Arion Lyre

68. Tartuffe by Molière, with illustrations by William Hamilton

Tartuffe, a comedy in five acts by Molière, translated and with an introduction by Richard Wilbur and illustrated by William Hamilton, 2004.


Molière, better known by that pseudonym than by his name, Jean-Baptiste Poquelin, was born and died in Paris (1622-1673). He began as an actor and by 1658 he was presenting plays at the Louvre in its rental theater. In 1664 he staged Tartuffe as a royal divertisement at Versailles, causing a scandal for it being perceived as criticism of the upper classes and anti-clerical. The king supported Molière but performances were suspended. The play was revived in 1667 under the title "Panulphe, ou L'imposteur" but was banned by the clergy.

The title character in Tartuffe is an impostor and a hypocrite. As a pious zealot, Tartuffe has insinuated himself into the prosperous home of Orgon, whose household is increasingly disturbed by the edicts of their guest against pleasure, while he gains influence over his gullible host. His wife Elmire exposes the treachery to Orgon when she arranges a liaison with Tartuffe and has her husband, hidden under a table, observe the unholy man's attempt to cuckold him.


Richard Wilbur's rhymed verse translation of Tartuffe is a treat to read, and his translations, especially of the plays of Molière, have brought him great acclaim. In addition to Tartuffe, he has translated Molière's The Bungler, Sganarelle, or the Imaginary Cuckold, The School for Husbands, The School for Wives, Don Juan, The Misanthrope, Amphitryon, and The Learned Ladies. Born in 1921, Wilbur came to prominence as a poet in the 1950s. He received the Pulitzer Prize and the National Book Award for his volume Things of This World (1956). Wilbur is a former Poet Laureate of the United States, a Chancellor Emeritus of the Academy of American Poets, recipient of two Guggenheim fellowships, winner of the Gold medal for Poetry from the Academy of Arts and Letters, the Bollingen Prize, and the Prix de Rome Fellowship.


The cartoonist, humor writer, and playwright, William Hamilton, is well known for his drawings in the New Yorker. His liquid line and quick capturing of character and expression provide perfect foil for the play.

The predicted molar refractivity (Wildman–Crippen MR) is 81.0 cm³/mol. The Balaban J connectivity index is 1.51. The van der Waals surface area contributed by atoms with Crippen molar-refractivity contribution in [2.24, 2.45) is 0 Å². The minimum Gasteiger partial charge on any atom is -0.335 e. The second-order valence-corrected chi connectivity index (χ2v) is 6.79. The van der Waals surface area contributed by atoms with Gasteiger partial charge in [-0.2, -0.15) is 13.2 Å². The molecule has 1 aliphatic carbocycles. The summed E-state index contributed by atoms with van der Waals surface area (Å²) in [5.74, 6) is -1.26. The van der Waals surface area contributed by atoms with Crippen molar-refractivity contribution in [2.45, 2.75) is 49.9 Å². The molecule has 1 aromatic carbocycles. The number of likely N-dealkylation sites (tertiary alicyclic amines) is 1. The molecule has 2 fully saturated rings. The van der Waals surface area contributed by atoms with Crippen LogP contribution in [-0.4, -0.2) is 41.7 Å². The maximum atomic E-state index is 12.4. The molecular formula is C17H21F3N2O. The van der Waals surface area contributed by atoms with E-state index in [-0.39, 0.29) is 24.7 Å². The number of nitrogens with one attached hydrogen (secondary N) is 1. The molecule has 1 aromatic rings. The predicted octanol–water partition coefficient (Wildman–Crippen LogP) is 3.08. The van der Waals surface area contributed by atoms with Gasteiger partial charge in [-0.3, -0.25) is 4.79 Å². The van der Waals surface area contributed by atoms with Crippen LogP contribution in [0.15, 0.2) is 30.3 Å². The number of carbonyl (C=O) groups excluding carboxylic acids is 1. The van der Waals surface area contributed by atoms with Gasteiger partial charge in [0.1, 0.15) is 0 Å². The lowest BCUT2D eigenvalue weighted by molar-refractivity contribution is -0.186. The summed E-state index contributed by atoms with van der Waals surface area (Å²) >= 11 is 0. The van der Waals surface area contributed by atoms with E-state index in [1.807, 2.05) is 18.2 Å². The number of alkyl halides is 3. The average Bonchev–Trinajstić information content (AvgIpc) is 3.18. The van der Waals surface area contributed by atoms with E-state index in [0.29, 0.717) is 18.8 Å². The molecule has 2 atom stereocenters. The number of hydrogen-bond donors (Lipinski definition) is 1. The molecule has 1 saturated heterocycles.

The Arion Press edition is folio in format, printed by letterpress, 120 pages, with the page size at 14-7/8 by 11 inches. The type is 16-point Van Dijck composed in Monotype for the text with larger sizes handset for display and an ornamental type, Fontanesi, for the title, an initial letter, and act numbers. Photopolymer plates were used for the illustrations. The names of characters are separated from the dialogue by a curving rule. The rule, running heads, folios, the decorative type, and speeches repeated in larger type beneath the illustrations are printed in burgundy ink. The binding is full cloth over boards, the fabric of a burgundy moiré satin. It is stamped in gold with titling on the spine and front cover. The paper is Arches, a French mould-made sheet.


The edition is limited to 300 copies for sale and 26 lettered copies hors de commerce. All copies are signed by the translator and the illustrator. A portion of this edition has been reserved for subscribers to the Arion Press. The price is $600. Available

Seven original drawings by William Hamilton are available for sale. Prices on request.

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Edition: The book is folio in format, 14-7/8 by 11 inches, 120 pages, signed by translator and artist. Binding: full moiré satin cloth over boards with gold stamping on spine and front cover. The edition is limited to 300 numbered copies for sale. Price: $600.

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Also Available: Seven original drawings by William Hamilton for Tartuffe, signed and matted. Prices range from $2,000 to $2,500 each.

Act 1, Scene 1 Act 2, Scene 1 Act 2, Scene 4a Act 2, Scene 4b Act 3, Scene 7 Act 4, Scene 4 Act 5, Scene 7

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